Still, it spooked me out of posting what I had written. I realized that if I maintained any lingering doubts about the subject, it would be a bit dishonest to publish something that suggested otherwise. I shelved the post indefinitely.
A couple of weeks later, after a Mets-Cardinals Spring Training tilt on ESPN, Nomar -- in his new role as on-air analyst -- railed against the metrics that compare baseball players and said, "There is no stat yet that measures heart."
It prompted an avalanche of sarcasm from the Internet, plus at least one awesome, thoughtful response.
But nearly everyone who discussed the statement overlooked the fact that no matter how silly he sounded, Nomar provided an incisive -- if simple -- bit of baseball analysis. He was absolutely right: There is no stat that measures heart, or any of the billion other intangibles people like to associate with baseball teams and players.
For all I know I did have a psychological block against beating my brother. Any seasoned analyst watching from the picnic table would point out that he was eight years older and a heck of a lot stronger than I was, plus he studied physics at M.I.T. and figured out ways to make a Wiffle ball do all sorts of crazy things. But maybe there was some intangible aspect to my brother's run of dominance. There's no way to know if his advantage was merely physical.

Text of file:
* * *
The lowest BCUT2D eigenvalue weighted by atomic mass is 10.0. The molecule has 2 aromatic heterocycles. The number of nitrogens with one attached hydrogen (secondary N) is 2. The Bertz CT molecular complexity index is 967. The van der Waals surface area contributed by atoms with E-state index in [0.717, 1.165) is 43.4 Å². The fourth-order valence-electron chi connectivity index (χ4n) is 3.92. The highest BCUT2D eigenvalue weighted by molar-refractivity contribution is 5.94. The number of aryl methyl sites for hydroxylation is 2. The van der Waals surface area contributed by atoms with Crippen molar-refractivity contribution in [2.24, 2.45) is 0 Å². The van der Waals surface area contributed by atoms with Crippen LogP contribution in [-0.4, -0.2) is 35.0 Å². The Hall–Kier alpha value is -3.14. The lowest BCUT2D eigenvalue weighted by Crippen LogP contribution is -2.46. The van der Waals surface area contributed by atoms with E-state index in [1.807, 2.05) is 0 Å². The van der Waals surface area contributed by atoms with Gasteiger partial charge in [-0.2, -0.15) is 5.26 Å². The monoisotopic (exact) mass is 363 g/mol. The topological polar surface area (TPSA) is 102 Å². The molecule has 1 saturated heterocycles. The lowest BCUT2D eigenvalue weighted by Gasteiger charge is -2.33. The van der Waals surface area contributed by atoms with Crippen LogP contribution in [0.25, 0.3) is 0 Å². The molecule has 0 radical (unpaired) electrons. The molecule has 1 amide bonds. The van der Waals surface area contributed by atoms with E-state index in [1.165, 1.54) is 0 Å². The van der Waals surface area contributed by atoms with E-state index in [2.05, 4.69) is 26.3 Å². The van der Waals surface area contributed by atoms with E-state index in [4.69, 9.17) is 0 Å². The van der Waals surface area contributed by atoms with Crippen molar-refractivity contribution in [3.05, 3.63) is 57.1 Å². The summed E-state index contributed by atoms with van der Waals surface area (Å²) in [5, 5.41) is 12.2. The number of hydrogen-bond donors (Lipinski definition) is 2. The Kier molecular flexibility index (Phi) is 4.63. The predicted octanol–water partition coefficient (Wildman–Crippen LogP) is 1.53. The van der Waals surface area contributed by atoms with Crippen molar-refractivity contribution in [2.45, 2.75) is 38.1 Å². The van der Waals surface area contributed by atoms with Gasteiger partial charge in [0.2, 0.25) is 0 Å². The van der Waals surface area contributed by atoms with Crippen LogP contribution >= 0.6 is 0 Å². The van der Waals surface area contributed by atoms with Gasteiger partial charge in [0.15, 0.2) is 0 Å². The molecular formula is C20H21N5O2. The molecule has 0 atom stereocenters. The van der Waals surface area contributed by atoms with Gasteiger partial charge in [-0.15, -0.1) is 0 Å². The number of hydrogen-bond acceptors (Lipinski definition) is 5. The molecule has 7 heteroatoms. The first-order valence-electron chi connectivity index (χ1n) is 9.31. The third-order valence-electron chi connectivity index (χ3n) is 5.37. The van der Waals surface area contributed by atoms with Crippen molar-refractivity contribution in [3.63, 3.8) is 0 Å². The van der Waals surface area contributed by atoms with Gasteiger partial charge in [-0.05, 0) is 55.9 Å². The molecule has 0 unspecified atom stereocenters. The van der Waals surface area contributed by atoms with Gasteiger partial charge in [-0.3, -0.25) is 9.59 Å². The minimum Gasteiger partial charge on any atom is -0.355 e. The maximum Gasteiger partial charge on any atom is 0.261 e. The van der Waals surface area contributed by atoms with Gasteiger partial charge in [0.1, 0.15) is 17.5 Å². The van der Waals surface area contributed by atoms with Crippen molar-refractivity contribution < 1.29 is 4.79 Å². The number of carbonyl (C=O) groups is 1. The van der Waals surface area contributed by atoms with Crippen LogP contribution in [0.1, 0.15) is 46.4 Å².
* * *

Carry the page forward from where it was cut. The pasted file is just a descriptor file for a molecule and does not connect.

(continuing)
This is partly why my favorite writers temper their prose with ifs, buts and maybes. We can always point to some perceived and immeasurable problem and say, "No! That's nonsense! That's just a pig's head on a stick!" But there always exists some concern that we're staring at The Beast.
There should be no doubt, though, that the immeasurable aspects to the game are fickle. Fernando Tatis can turn from a talk-radio hero in 2008 to a double-play machine in 2009. The player most widely reviled as unclutch can suddenly carry the Yankees to a World Series victory. Even the seemingly insurmountable Curse of the Bambino can disappear into obscurity when its victims go ahead and win two championships in the course of four seasons.
In retrospect, it's easy to assign an explanation in every case. Maybe Tatis stopped caring once he earned enough money to rebuild that church. Maybe A-Rod finally relaxed after his steroids confession. Heck, maybe the Red Sox enjoyed success because they finally got rid of that pitiful choker, Garciaparra.
But since our eyes often fail us and our minds constantly work to confirm only what we want to believe, it is difficult to distinguish a good story from the randomness inherent in baseball. Mostly, we can only perpetuate a series of endless chicken-vs.-egg debates.